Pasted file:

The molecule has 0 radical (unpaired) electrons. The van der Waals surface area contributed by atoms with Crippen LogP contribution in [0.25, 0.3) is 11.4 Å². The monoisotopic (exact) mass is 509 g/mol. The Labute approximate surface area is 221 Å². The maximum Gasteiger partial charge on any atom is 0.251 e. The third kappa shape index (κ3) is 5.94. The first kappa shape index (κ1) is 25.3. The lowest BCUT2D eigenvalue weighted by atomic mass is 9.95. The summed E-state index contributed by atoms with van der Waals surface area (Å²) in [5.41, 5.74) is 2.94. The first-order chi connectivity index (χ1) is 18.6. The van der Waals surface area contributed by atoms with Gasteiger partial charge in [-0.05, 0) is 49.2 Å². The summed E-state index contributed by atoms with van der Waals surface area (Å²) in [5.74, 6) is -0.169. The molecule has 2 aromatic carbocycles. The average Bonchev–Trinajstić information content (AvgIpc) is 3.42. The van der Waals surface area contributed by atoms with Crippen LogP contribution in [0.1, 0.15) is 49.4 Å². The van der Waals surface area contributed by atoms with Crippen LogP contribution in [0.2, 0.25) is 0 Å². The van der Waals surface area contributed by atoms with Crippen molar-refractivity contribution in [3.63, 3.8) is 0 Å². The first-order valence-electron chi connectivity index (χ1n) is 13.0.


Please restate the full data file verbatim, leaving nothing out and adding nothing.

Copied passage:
The molecule has 0 radical (unpaired) electrons. The van der Waals surface area contributed by atoms with Crippen LogP contribution in [0.25, 0.3) is 11.4 Å². The monoisotopic (exact) mass is 509 g/mol. The Labute approximate surface area is 221 Å². The maximum Gasteiger partial charge on any atom is 0.251 e. The third kappa shape index (κ3) is 5.94. The first kappa shape index (κ1) is 25.3. The lowest BCUT2D eigenvalue weighted by atomic mass is 9.95. The summed E-state index contributed by atoms with van der Waals surface area (Å²) in [5.41, 5.74) is 2.94. The first-order chi connectivity index (χ1) is 18.6. The van der Waals surface area contributed by atoms with Gasteiger partial charge in [-0.05, 0) is 49.2 Å². The summed E-state index contributed by atoms with van der Waals surface area (Å²) in [5.74, 6) is -0.169. The molecule has 2 aromatic carbocycles. The average Bonchev–Trinajstić information content (AvgIpc) is 3.42. The van der Waals surface area contributed by atoms with Crippen LogP contribution in [0.1, 0.15) is 49.4 Å². The van der Waals surface area contributed by atoms with Crippen LogP contribution in [0.2, 0.25) is 0 Å². The van der Waals surface area contributed by atoms with Crippen molar-refractivity contribution in [3.63, 3.8) is 0 Å². The first-order valence-electron chi connectivity index (χ1n) is 13.0.